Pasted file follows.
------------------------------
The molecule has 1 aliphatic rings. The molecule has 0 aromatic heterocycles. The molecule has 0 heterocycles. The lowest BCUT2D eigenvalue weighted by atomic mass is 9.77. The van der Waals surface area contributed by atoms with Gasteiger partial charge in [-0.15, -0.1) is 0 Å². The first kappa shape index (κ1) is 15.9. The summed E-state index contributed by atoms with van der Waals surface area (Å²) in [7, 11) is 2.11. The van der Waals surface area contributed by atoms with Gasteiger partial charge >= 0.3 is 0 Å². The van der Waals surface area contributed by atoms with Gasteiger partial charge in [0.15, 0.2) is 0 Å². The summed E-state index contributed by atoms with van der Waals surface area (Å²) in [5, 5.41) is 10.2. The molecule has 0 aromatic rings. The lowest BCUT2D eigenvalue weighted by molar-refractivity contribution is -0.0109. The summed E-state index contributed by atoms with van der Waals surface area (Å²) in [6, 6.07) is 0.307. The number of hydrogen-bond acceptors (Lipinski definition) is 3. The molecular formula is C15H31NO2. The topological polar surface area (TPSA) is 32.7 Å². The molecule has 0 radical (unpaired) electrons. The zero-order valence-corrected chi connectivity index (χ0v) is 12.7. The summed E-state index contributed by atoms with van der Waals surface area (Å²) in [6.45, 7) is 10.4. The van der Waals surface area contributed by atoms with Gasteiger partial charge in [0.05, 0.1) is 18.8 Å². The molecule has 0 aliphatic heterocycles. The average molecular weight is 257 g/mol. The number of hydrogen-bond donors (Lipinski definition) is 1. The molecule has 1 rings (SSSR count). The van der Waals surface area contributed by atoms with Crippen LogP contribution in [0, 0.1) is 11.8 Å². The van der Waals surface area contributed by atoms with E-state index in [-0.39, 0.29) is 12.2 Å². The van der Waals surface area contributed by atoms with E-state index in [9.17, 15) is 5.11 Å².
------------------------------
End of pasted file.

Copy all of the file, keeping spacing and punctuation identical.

The molecule has 1 aliphatic rings. The molecule has 0 aromatic heterocycles. The molecule has 0 heterocycles. The lowest BCUT2D eigenvalue weighted by atomic mass is 9.77. The van der Waals surface area contributed by atoms with Gasteiger partial charge in [-0.15, -0.1) is 0 Å². The first kappa shape index (κ1) is 15.9. The summed E-state index contributed by atoms with van der Waals surface area (Å²) in [7, 11) is 2.11. The van der Waals surface area contributed by atoms with Gasteiger partial charge >= 0.3 is 0 Å². The van der Waals surface area contributed by atoms with Gasteiger partial charge in [0.15, 0.2) is 0 Å². The summed E-state index contributed by atoms with van der Waals surface area (Å²) in [5, 5.41) is 10.2. The molecule has 0 aromatic rings. The lowest BCUT2D eigenvalue weighted by molar-refractivity contribution is -0.0109. The summed E-state index contributed by atoms with van der Waals surface area (Å²) in [6, 6.07) is 0.307. The number of hydrogen-bond acceptors (Lipinski definition) is 3. The molecular formula is C15H31NO2. The topological polar surface area (TPSA) is 32.7 Å². The molecule has 0 radical (unpaired) electrons. The zero-order valence-corrected chi connectivity index (χ0v) is 12.7. The summed E-state index contributed by atoms with van der Waals surface area (Å²) in [6.45, 7) is 10.4. The van der Waals surface area contributed by atoms with Gasteiger partial charge in [0.05, 0.1) is 18.8 Å². The molecule has 0 aliphatic heterocycles. The average molecular weight is 257 g/mol. The number of hydrogen-bond donors (Lipinski definition) is 1. The molecule has 1 rings (SSSR count). The van der Waals surface area contributed by atoms with Crippen LogP contribution in [0, 0.1) is 11.8 Å². The van der Waals surface area contributed by atoms with E-state index in [-0.39, 0.29) is 12.2 Å². The van der Waals surface area contributed by atoms with E-state index in [9.17, 15) is 5.11 Å².